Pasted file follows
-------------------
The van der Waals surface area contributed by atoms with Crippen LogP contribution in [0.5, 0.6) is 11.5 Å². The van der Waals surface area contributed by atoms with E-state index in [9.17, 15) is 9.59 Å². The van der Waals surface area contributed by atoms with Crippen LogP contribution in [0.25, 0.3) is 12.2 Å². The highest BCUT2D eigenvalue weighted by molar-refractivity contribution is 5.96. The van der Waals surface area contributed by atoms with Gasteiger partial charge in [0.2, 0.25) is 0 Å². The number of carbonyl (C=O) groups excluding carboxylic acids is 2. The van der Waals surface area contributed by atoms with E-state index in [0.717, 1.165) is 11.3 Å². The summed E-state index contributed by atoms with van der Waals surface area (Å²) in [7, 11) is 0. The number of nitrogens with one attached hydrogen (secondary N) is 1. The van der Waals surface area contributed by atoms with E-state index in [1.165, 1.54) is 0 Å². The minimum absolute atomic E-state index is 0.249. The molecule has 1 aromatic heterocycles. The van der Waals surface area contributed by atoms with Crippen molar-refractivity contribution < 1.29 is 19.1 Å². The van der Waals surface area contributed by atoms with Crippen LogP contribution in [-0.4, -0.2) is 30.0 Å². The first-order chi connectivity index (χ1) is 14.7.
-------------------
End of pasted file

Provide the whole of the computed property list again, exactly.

The van der Waals surface area contributed by atoms with Crippen LogP contribution in [0.5, 0.6) is 11.5 Å². The van der Waals surface area contributed by atoms with E-state index in [9.17, 15) is 9.59 Å². The van der Waals surface area contributed by atoms with Crippen LogP contribution in [0.25, 0.3) is 12.2 Å². The highest BCUT2D eigenvalue weighted by molar-refractivity contribution is 5.96. The van der Waals surface area contributed by atoms with Gasteiger partial charge in [0.2, 0.25) is 0 Å². The number of carbonyl (C=O) groups excluding carboxylic acids is 2. The van der Waals surface area contributed by atoms with E-state index in [0.717, 1.165) is 11.3 Å². The summed E-state index contributed by atoms with van der Waals surface area (Å²) in [7, 11) is 0. The number of nitrogens with one attached hydrogen (secondary N) is 1. The van der Waals surface area contributed by atoms with E-state index in [1.165, 1.54) is 0 Å². The minimum absolute atomic E-state index is 0.249. The molecule has 1 aromatic heterocycles. The van der Waals surface area contributed by atoms with Crippen molar-refractivity contribution < 1.29 is 19.1 Å². The van der Waals surface area contributed by atoms with Crippen LogP contribution in [-0.4, -0.2) is 30.0 Å². The first-order chi connectivity index (χ1) is 14.7.